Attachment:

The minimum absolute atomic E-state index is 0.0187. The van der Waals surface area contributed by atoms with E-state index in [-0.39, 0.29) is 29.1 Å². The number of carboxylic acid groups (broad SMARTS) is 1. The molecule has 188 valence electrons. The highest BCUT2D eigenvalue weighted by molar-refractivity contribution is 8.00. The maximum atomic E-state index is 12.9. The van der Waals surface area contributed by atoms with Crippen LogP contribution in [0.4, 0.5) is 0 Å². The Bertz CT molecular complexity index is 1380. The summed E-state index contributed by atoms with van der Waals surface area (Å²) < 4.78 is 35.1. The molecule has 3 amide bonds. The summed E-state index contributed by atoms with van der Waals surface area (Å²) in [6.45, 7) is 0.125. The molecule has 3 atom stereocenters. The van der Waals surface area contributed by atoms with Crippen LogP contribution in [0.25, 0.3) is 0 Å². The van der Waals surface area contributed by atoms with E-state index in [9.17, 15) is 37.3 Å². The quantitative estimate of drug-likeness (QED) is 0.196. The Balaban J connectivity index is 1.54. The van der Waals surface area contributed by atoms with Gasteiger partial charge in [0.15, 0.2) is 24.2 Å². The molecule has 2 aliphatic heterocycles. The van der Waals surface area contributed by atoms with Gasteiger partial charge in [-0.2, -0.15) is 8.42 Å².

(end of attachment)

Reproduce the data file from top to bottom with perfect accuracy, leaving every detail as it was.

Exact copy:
The minimum absolute atomic E-state index is 0.0187. The van der Waals surface area contributed by atoms with E-state index in [-0.39, 0.29) is 29.1 Å². The number of carboxylic acid groups (broad SMARTS) is 1. The molecule has 188 valence electrons. The highest BCUT2D eigenvalue weighted by molar-refractivity contribution is 8.00. The maximum atomic E-state index is 12.9. The van der Waals surface area contributed by atoms with Crippen LogP contribution in [0.4, 0.5) is 0 Å². The Bertz CT molecular complexity index is 1380. The summed E-state index contributed by atoms with van der Waals surface area (Å²) < 4.78 is 35.1. The molecule has 3 amide bonds. The summed E-state index contributed by atoms with van der Waals surface area (Å²) in [6.45, 7) is 0.125. The molecule has 3 atom stereocenters. The van der Waals surface area contributed by atoms with Crippen LogP contribution in [0.25, 0.3) is 0 Å². The van der Waals surface area contributed by atoms with E-state index in [9.17, 15) is 37.3 Å². The quantitative estimate of drug-likeness (QED) is 0.196. The Balaban J connectivity index is 1.54. The van der Waals surface area contributed by atoms with Gasteiger partial charge in [0.15, 0.2) is 24.2 Å². The molecule has 2 aliphatic heterocycles. The van der Waals surface area contributed by atoms with Gasteiger partial charge in [-0.2, -0.15) is 8.42 Å².